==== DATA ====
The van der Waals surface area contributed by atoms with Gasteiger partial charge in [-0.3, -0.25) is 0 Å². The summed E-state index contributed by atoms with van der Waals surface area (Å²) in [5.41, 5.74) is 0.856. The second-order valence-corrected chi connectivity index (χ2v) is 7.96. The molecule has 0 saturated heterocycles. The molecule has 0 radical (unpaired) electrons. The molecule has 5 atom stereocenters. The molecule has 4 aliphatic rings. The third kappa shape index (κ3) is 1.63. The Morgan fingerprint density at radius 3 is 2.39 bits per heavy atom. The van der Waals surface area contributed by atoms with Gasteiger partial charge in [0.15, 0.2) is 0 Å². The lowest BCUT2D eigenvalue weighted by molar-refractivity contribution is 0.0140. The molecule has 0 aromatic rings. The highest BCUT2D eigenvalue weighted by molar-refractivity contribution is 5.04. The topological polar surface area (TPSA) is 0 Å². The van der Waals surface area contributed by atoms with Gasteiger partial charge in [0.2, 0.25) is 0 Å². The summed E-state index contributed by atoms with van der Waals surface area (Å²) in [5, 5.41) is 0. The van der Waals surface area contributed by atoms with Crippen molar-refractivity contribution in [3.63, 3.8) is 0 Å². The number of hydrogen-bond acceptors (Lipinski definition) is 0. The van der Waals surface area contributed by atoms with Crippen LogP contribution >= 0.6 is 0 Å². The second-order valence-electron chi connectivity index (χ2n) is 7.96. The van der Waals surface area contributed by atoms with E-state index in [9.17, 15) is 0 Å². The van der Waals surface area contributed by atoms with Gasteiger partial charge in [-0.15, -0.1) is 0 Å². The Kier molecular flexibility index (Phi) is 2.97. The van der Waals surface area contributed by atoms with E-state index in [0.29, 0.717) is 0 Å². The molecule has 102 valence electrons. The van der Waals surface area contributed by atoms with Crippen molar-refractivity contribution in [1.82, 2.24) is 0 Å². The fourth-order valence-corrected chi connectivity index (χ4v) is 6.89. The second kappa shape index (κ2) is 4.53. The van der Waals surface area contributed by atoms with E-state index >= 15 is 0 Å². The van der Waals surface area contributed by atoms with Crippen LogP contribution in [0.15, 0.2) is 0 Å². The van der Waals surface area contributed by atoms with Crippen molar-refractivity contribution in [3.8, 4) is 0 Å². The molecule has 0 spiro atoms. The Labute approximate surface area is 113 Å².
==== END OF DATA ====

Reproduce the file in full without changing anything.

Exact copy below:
The van der Waals surface area contributed by atoms with Gasteiger partial charge in [-0.3, -0.25) is 0 Å². The summed E-state index contributed by atoms with van der Waals surface area (Å²) in [5.41, 5.74) is 0.856. The second-order valence-corrected chi connectivity index (χ2v) is 7.96. The molecule has 0 saturated heterocycles. The molecule has 0 radical (unpaired) electrons. The molecule has 5 atom stereocenters. The molecule has 4 aliphatic rings. The third kappa shape index (κ3) is 1.63. The Morgan fingerprint density at radius 3 is 2.39 bits per heavy atom. The van der Waals surface area contributed by atoms with Gasteiger partial charge in [0.15, 0.2) is 0 Å². The lowest BCUT2D eigenvalue weighted by molar-refractivity contribution is 0.0140. The molecule has 0 aromatic rings. The highest BCUT2D eigenvalue weighted by molar-refractivity contribution is 5.04. The topological polar surface area (TPSA) is 0 Å². The van der Waals surface area contributed by atoms with Gasteiger partial charge in [0.2, 0.25) is 0 Å². The summed E-state index contributed by atoms with van der Waals surface area (Å²) in [5, 5.41) is 0. The van der Waals surface area contributed by atoms with Crippen molar-refractivity contribution in [3.63, 3.8) is 0 Å². The number of hydrogen-bond acceptors (Lipinski definition) is 0. The van der Waals surface area contributed by atoms with Crippen LogP contribution >= 0.6 is 0 Å². The second-order valence-electron chi connectivity index (χ2n) is 7.96. The van der Waals surface area contributed by atoms with E-state index in [9.17, 15) is 0 Å². The van der Waals surface area contributed by atoms with Gasteiger partial charge in [-0.15, -0.1) is 0 Å². The Kier molecular flexibility index (Phi) is 2.97. The van der Waals surface area contributed by atoms with E-state index in [0.29, 0.717) is 0 Å². The molecule has 102 valence electrons. The van der Waals surface area contributed by atoms with Crippen molar-refractivity contribution in [1.82, 2.24) is 0 Å². The fourth-order valence-corrected chi connectivity index (χ4v) is 6.89. The second kappa shape index (κ2) is 4.53. The van der Waals surface area contributed by atoms with E-state index >= 15 is 0 Å². The van der Waals surface area contributed by atoms with Crippen LogP contribution in [0.15, 0.2) is 0 Å². The van der Waals surface area contributed by atoms with Crippen molar-refractivity contribution in [3.8, 4) is 0 Å². The molecule has 0 spiro atoms. The Labute approximate surface area is 113 Å².